Bissett, Beck say they aren't on a slate with Brown CAMPAIGN 1994

September 11, 1994|By Liz Atwood and Andrea F. Siegel | Liz Atwood and Andrea F. Siegel,Sun Staff Writers

Red and white campaign signs are touting "Bissett, Beck and Brown -- Vision Team 1994."

But two of the District 30 House of Delegates candidates are saying they want no part of their teammate.

A political action committee using the three names registered with the State Board of Elections Sept. 2. Republicans Philip Bissett and Joan Beck say they had nothing to do with it and have filed disclaimers with the Board of Elections.

Mr. Bissett, an incumbent, and Mrs. Beck said they suspect the signs and the PAC are the work of supporters of Michael T. Brown, a perennial candidate who this year is among those seeking the Republican nomination in the 30th District.

The two candidates learned about the PAC when elections officials, questioning the filing, were unable to reach the PAC applicants and contacted the astonished candidates.

"It does imply a slate and there never has been," Mrs. Beck said. A slate requires candidates' consent.

In the PAC's registration form, applicants Anita D. Green of Edgewater and Van-Rae C. White-Jones of Annapolis state that it was not authorized by the candidates. Ms. Green has been active in some local political circles.

Neither Mr. Brown nor the PAC's officers could be reached for comment. Mr. Brown told The Sun several weeks ago that he would not be surprised to see support for a Beck, Bissett and Brown ticket.

"They're using my name to raise money and they may be incurring obligations. I have no part in this," Mrs. Beck said of the PAC. "It's totally bizarre."

There will be no indication how much money the organization raised until just before the November general election.

"It was really a strange thing," said Helen Fister, chairman of the Anne Arundel County Republican Central Committee. She said the candidates had agreed not to form a ticket until after Tuesday's primary, which will narrow the GOP field from four to three.

The application states that the PAC has been formed to encourage "the recruitment of women and African-Americans to the Republican Party." Mr. Brown is black.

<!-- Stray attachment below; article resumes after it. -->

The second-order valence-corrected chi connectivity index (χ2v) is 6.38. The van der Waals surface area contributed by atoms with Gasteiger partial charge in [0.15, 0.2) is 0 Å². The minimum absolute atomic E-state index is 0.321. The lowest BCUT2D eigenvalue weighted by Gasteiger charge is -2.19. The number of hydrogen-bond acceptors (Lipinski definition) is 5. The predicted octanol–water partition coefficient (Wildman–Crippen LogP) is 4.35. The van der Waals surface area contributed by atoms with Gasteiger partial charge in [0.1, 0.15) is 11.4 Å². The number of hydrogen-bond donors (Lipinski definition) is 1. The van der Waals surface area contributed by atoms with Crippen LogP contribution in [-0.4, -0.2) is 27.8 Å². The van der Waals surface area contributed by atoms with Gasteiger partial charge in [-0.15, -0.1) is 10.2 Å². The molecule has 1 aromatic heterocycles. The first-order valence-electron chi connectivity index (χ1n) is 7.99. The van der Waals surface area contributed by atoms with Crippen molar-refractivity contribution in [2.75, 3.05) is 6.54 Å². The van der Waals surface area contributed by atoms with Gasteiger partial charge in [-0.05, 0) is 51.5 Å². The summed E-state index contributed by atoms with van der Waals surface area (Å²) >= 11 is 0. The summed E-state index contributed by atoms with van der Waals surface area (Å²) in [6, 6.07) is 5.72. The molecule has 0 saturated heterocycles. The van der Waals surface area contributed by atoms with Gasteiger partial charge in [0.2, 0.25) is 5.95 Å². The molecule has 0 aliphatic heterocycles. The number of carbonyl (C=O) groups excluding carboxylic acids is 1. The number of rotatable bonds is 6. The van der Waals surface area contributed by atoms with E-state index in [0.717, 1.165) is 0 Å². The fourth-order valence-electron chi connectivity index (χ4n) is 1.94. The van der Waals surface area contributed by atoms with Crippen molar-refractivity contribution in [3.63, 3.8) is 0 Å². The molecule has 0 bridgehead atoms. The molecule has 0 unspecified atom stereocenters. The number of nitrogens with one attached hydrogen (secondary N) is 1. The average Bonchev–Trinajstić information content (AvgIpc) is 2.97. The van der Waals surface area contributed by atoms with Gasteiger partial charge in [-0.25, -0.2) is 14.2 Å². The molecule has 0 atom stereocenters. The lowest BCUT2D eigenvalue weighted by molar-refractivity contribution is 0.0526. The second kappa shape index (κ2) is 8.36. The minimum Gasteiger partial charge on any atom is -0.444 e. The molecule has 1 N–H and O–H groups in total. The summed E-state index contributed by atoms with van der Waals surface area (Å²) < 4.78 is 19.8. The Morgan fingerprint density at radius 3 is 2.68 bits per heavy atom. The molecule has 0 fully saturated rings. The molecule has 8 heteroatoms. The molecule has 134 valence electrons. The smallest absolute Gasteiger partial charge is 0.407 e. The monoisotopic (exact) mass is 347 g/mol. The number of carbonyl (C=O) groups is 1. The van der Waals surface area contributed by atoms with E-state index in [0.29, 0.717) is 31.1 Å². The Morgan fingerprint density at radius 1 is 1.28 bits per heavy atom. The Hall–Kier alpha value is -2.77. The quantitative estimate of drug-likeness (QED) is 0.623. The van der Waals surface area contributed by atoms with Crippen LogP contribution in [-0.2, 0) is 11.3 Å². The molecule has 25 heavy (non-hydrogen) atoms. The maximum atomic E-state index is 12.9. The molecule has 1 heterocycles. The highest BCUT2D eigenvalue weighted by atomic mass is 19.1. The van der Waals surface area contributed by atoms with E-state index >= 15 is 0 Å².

Mr. Bissett said he is pleased that the black community would be supporting his candidacy, but he is baffled by the PAC's creation.

"On the bright side, it's got my name on top," he said of the PAC's signs. "But some of my own signs have come down and these have gone up in their place."

Mrs. Beck and Mr. Bissett have vowed that if elected they will introduce bills to prevent PACs from using candidates' names without consent.

As of the mid-August campaign finance report, Mr. Brown reported that he had neither raised nor spent any money. But voters in District 30 said they received a mailing from Mr. Brown in August.

Mr. Brown has twice unsuccessfully sought a seat on the Annapolis City Council and ran in 1990 for the House of Delegates.

He was a Democrat until this year.

In 1989, when Mr. Brown lost the Ward 6 alderman election by seven votes, several absentee ballots that he filed for people contained questionable signatures. Mr. Brown had signed as agent, or messenger and witness, for all the ballots reviewed for possible election fraud. Several were thrown out.

In 1990, when Mr. Brown ran for the House of Delegates from District 30, a leaflet placed on the windshields of cars outside a candidates' night urged the black community to vote for only one candidate -- Mr. Brown -- instead of three.

It offended some people, because it featured the slogan "Of hands that once picked cotton, we can now pick our own public officials." Mr. Brown disavowed knowledge of the leaflet.

Last year, Mr. Brown denied that his campaign was involved in distributing fliers that accused the other Democratic challenger in the Annapolis primary, Kenneth A. Kirby, of using crack cocaine. The fliers urged voters to vote for Mr. Brown.

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